5

My family follows the rule not to eat fish and chicken on Tuesday, Thursday, and Saturday.

Last Saturday, when I was ordering take-out from a restaurant, the person in front of me ordered chicken biriyani, but asked the chef to not put any chicken pieces in the biriyani, because he was observing the same rule as me.

Is this cheating?

Where is the scripture for this rule?

1
  • Well in my family 1) on Jyēṣṭha Tuesdays we did bhandara, hence avoiding non veg. 2) on Thursdays, my mother practices fasts, hence we all avoid non veg. 3) on Saturdays, we participate in local hanuman temple for sundarkand, again avoiding non veg. Rest days don't have much in particular so! – Sarvottam Kumar Mishra Jul 5 '20 at 7:46
0

Avoiding non-veg food as a part of Dharma is a resultant of how we classify different types of foods. foods are distinguished as saatvik, Rajasi and taamsik. Without going too much in detail on types of food, I want to highlight that non-veg food generally high in tam which means that it takes one away from the spiritual path (if consumed without justification and only for taste).

When you don't eat non-veg on Thursday per-se, you make sure that you are on your way to following Vaishnav way of living which means you are(Probably a few inches only :)) closer to moksha. This does not justify eating it on other days, but you try to give respect and pay your regards to that God by keeping yourself less indulged in tamsik pravriti.

0
0

It varies with the region & family customs.

Bengali Hindus refrain from eating non-vegetarian food on Thursdays because they believe Thursday is sacred to Bhagavatî Lakshmi. Since Tuesday & Saturday are considered to be sacred to Bhagavatî Dakshinâkâlî by Shâkta Âgamas(vide definition of Kula days of the week by Prânatoshanî Tantra), Bengali Hindus are free to eat non-vegetarian food on those days. I have also met people who refrain from eating non-vegetarian food on Mondays(not on Thursdays) because Monday is sacred to their family deity, Bhagavâna Shankara.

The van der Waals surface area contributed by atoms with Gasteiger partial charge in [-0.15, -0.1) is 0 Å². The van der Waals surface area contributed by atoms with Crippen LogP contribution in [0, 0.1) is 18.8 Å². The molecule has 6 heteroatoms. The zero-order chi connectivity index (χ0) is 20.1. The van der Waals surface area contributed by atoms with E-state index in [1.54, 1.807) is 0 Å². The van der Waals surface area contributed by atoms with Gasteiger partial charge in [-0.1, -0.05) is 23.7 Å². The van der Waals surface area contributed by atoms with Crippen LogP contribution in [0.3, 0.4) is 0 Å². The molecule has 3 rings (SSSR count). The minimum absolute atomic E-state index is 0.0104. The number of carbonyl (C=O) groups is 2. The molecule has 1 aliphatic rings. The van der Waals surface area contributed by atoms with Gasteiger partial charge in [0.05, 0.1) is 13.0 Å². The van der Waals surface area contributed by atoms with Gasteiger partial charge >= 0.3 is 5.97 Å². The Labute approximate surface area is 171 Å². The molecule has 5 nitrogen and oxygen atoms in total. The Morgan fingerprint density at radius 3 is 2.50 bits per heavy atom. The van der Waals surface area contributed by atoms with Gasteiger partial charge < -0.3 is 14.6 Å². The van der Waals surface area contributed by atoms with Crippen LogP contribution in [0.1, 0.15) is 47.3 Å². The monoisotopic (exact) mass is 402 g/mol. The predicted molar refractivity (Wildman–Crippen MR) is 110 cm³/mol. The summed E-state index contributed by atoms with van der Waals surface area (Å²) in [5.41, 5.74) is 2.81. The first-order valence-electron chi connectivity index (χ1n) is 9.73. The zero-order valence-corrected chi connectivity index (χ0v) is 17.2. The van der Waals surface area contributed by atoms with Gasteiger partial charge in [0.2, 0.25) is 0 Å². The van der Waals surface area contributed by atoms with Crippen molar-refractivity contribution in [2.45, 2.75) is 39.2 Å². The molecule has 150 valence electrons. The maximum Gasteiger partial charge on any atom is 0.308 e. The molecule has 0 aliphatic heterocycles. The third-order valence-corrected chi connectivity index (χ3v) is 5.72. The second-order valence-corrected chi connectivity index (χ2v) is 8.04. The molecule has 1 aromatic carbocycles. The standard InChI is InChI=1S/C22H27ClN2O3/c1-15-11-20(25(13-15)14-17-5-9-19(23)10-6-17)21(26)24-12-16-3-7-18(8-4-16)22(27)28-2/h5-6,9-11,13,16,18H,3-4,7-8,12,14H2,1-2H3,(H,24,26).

Hindus from Hindi-speaking regions refrain from eating non-vegetarian food on Tuesdays & Saturdays because those days of the week are sacred to Hanumâna.

Besides it is common misconception that non-vegetarian food is tâmasika.

यातयामं गतरसं पूतिपर्युषितं च यत् । उच्छिष्टमपि चामेध्यं भोजनं तामसप्रियम् ।।[Bhagavadgîtâ:17:10]

Translation: Tâmasika people like the food which is stale, tasteless, putrid & rotten, refuse & impure.

Âdi Shankara's commentary on this verse:

Stale: Half cooked; Yâtayâma(lit. cooked 3 hours ago), meaning 'powerless' is thus explained, to avoid tautology, for the next word 'gatarasa'(tasteless) means the same i.e 'powerless'; Rotten: Cooked food over which one night has passed; Refuse: Left after a meal; Impure: Unfit for offering

Out of all kinds of animals; only goat, lamb & buffalo meat can be offered at rituals in present conditions. So duly sanctified meat can't be considered Tâmasika.

2
  • Some part of the answer is not backed up by authentic sources, specifically second para i.e. : "Bengali Hindus...". Please add valid source for the same. – TheLittleNaruto Apr 2 at 4:05
  • What I mentioned is my real-life experience. Besides it is nearly impossible to cite scriptural references for practices peculiar to a particular community. – Anubrata Bit Apr 2 at 8:51

You must log in to answer this question.

Not the answer you're looking for? Browse other questions tagged .